Close Close
Popular Financial Topics Discover relevant content from across the suite of ALM legal publications From the Industry More content from ThinkAdvisor and select sponsors Investment Advisor Issue Gallery Read digital editions of Investment Advisor Magazine Tax Facts Get clear, current, and reliable answers to pressing tax questions
Luminaries Awards

Practice Management > Building Your Business

The real value of networking

Your article was successfully shared with the contacts you provided.

In general, networking to quickly increase sales is an exercise in frustration. Perhaps you’ve joined your local chamber of commerce or business-networking group hoping to meet prospects. Unfortunately, such groups rarely live up to our expectations.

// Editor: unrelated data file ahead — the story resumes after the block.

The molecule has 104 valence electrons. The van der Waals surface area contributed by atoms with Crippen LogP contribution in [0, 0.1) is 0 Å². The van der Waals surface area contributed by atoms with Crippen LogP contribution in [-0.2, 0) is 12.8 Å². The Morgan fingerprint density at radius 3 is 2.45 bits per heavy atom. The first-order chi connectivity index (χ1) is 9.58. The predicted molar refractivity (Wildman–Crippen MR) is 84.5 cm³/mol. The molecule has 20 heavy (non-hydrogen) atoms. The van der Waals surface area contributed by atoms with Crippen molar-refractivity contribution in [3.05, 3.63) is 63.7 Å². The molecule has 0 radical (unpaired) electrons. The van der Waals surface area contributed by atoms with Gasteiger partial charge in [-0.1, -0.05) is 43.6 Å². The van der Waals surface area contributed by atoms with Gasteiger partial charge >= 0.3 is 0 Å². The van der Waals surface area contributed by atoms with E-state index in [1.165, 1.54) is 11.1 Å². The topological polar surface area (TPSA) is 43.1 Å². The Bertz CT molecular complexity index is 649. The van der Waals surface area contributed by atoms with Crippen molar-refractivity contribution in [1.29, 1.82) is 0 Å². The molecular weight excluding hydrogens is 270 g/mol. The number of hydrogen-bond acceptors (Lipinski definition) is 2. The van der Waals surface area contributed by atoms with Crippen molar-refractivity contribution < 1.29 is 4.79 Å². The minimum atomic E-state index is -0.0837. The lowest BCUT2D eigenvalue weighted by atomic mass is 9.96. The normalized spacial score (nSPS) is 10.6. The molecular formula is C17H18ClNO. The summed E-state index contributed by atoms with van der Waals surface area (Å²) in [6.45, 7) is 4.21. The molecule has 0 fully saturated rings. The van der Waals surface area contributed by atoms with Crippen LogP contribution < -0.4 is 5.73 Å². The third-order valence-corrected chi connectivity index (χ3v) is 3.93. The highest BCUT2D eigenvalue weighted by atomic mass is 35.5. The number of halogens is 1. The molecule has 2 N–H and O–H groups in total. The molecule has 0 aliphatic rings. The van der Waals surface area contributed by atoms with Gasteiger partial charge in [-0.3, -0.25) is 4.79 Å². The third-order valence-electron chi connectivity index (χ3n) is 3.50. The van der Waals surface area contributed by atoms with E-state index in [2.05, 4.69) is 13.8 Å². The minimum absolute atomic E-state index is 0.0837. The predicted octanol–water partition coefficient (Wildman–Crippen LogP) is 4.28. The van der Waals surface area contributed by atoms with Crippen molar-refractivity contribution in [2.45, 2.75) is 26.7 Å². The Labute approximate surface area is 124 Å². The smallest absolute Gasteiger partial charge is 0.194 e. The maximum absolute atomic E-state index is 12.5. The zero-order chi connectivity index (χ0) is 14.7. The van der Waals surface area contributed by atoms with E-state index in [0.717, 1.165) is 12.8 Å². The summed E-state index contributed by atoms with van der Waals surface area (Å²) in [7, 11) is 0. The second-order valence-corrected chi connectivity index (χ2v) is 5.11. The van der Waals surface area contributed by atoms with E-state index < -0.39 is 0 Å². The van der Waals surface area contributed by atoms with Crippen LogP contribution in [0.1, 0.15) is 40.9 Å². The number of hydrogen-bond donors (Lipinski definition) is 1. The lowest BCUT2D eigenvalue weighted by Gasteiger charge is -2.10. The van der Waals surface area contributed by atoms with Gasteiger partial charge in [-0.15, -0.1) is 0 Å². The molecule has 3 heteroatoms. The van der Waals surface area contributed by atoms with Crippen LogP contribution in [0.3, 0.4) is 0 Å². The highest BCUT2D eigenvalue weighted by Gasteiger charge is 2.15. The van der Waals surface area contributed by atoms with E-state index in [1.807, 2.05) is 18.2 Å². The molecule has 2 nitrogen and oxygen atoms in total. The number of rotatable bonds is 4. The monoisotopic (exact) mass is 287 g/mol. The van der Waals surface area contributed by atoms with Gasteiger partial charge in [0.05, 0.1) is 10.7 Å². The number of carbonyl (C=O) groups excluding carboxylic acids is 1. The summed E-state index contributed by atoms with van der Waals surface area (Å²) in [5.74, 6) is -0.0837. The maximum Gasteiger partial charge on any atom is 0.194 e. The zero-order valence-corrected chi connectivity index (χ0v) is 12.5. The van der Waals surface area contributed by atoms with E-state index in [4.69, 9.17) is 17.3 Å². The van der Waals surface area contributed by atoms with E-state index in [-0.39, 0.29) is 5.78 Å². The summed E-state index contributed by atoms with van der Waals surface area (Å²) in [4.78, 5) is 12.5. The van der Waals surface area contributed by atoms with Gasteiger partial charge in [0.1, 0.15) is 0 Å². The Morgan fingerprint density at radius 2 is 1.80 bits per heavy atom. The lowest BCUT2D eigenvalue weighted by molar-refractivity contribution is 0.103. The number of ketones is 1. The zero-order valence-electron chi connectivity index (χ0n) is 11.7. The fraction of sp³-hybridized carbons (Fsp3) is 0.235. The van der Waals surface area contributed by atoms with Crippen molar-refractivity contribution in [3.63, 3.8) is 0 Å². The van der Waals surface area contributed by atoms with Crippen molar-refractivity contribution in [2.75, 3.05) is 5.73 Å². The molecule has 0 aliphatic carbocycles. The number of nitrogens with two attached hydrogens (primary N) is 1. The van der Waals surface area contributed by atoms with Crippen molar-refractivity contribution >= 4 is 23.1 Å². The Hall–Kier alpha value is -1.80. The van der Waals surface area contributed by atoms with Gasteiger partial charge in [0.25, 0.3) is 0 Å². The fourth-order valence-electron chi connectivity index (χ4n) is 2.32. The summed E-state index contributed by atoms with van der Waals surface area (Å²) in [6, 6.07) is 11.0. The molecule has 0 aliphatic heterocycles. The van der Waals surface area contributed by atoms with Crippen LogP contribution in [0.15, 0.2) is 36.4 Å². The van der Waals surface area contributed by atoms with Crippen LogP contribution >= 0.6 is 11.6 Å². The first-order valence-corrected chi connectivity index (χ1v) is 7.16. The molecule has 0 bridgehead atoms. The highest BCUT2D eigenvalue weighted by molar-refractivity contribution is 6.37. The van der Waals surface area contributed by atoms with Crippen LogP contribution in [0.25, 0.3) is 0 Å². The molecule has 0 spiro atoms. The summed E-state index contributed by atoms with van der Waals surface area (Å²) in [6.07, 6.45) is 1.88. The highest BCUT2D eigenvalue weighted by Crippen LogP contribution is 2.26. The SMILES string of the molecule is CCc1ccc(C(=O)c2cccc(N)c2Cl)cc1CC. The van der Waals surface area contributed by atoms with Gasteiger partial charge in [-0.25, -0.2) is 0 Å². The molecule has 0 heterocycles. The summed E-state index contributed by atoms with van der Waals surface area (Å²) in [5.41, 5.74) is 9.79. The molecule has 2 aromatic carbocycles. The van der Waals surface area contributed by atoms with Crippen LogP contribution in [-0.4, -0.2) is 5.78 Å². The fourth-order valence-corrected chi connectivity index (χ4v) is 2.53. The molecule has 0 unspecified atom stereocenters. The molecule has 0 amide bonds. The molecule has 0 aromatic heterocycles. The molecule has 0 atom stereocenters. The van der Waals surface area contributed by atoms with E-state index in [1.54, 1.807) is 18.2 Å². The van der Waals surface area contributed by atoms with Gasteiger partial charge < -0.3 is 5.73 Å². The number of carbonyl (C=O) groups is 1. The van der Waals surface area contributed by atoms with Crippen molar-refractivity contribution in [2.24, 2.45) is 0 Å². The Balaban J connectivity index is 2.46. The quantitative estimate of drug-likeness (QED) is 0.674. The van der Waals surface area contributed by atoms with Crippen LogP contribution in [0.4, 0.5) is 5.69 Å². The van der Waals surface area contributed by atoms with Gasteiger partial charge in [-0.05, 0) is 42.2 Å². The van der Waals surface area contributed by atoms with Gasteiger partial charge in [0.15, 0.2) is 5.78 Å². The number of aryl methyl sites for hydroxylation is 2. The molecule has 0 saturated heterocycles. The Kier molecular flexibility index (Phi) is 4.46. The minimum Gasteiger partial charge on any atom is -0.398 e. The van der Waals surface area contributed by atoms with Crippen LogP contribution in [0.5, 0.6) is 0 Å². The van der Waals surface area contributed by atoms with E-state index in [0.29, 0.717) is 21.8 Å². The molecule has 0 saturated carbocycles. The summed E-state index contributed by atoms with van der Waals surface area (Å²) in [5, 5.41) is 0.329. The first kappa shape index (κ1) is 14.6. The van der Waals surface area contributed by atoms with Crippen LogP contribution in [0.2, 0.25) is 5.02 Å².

But wait! Don’t turn in your membership card just yet. There are principles of networking that do work. And although they may sound counterintuitive, just wait until you see results.

In writing The Connectors, I observed fairly quickly that the most successful businesspeople I interviewed were incredibly skilled at networking, albeit not in the way you might think. Why were they so successful? Because they were not out to make a sale. Instead, they appeared most interested in fostering and creating relationships with people who might be good advocates for them down the road.

The focus of networking should not be to gain an immediate sale from the people you meet (which almost never works). Instead, success tends to come from building advocate relationships that may lead to referrals. The goal of networking should be to build mutually beneficial relationships with connectors who may never buy your products or services themselves.

So, it’s really not about who you meet through your networking activities but about the people they know. It’s about building relationships based on trust and credibility and having your advocates do the selling for you. That’s the real value of networking.